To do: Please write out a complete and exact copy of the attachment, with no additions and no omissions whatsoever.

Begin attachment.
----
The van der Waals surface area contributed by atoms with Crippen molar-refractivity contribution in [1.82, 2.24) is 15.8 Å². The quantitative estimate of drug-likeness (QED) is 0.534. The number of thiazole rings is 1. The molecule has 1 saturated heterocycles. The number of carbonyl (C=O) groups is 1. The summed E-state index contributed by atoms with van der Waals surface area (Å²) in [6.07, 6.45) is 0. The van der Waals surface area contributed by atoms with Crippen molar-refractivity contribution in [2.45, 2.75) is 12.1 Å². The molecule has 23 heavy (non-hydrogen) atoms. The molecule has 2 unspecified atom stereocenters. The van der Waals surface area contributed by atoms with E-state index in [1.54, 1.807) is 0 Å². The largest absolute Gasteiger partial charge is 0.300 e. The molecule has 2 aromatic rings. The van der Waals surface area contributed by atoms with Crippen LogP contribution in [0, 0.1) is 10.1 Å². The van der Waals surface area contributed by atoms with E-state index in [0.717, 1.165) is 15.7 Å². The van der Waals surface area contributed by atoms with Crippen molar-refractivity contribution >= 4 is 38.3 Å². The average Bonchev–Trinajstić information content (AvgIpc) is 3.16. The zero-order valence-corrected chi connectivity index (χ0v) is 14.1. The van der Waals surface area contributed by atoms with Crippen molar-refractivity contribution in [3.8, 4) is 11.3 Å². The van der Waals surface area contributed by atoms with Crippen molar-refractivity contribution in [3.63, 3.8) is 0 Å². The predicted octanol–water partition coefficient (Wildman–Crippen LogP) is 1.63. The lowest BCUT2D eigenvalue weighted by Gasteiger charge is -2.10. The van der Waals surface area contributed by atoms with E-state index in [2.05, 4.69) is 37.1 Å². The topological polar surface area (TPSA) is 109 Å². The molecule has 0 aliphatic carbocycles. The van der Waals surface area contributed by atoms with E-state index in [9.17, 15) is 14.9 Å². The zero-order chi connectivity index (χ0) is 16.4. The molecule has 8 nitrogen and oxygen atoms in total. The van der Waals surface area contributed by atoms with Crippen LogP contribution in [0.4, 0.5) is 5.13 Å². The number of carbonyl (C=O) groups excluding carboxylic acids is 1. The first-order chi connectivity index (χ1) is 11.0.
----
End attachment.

The van der Waals surface area contributed by atoms with Crippen molar-refractivity contribution in [1.82, 2.24) is 15.8 Å². The quantitative estimate of drug-likeness (QED) is 0.534. The number of thiazole rings is 1. The molecule has 1 saturated heterocycles. The number of carbonyl (C=O) groups is 1. The summed E-state index contributed by atoms with van der Waals surface area (Å²) in [6.07, 6.45) is 0. The van der Waals surface area contributed by atoms with Crippen molar-refractivity contribution in [2.45, 2.75) is 12.1 Å². The molecule has 23 heavy (non-hydrogen) atoms. The molecule has 2 unspecified atom stereocenters. The van der Waals surface area contributed by atoms with E-state index in [1.54, 1.807) is 0 Å². The largest absolute Gasteiger partial charge is 0.300 e. The molecule has 2 aromatic rings. The van der Waals surface area contributed by atoms with Crippen LogP contribution in [0, 0.1) is 10.1 Å². The van der Waals surface area contributed by atoms with E-state index in [0.717, 1.165) is 15.7 Å². The van der Waals surface area contributed by atoms with Crippen molar-refractivity contribution >= 4 is 38.3 Å². The average Bonchev–Trinajstić information content (AvgIpc) is 3.16. The zero-order valence-corrected chi connectivity index (χ0v) is 14.1. The van der Waals surface area contributed by atoms with Crippen molar-refractivity contribution in [3.8, 4) is 11.3 Å². The van der Waals surface area contributed by atoms with Crippen molar-refractivity contribution in [3.63, 3.8) is 0 Å². The predicted octanol–water partition coefficient (Wildman–Crippen LogP) is 1.63. The lowest BCUT2D eigenvalue weighted by Gasteiger charge is -2.10. The van der Waals surface area contributed by atoms with E-state index in [2.05, 4.69) is 37.1 Å². The topological polar surface area (TPSA) is 109 Å². The molecule has 0 aliphatic carbocycles. The van der Waals surface area contributed by atoms with E-state index in [9.17, 15) is 14.9 Å². The zero-order chi connectivity index (χ0) is 16.4. The molecule has 8 nitrogen and oxygen atoms in total. The van der Waals surface area contributed by atoms with Crippen LogP contribution in [0.4, 0.5) is 5.13 Å². The number of carbonyl (C=O) groups excluding carboxylic acids is 1. The first-order chi connectivity index (χ1) is 11.0.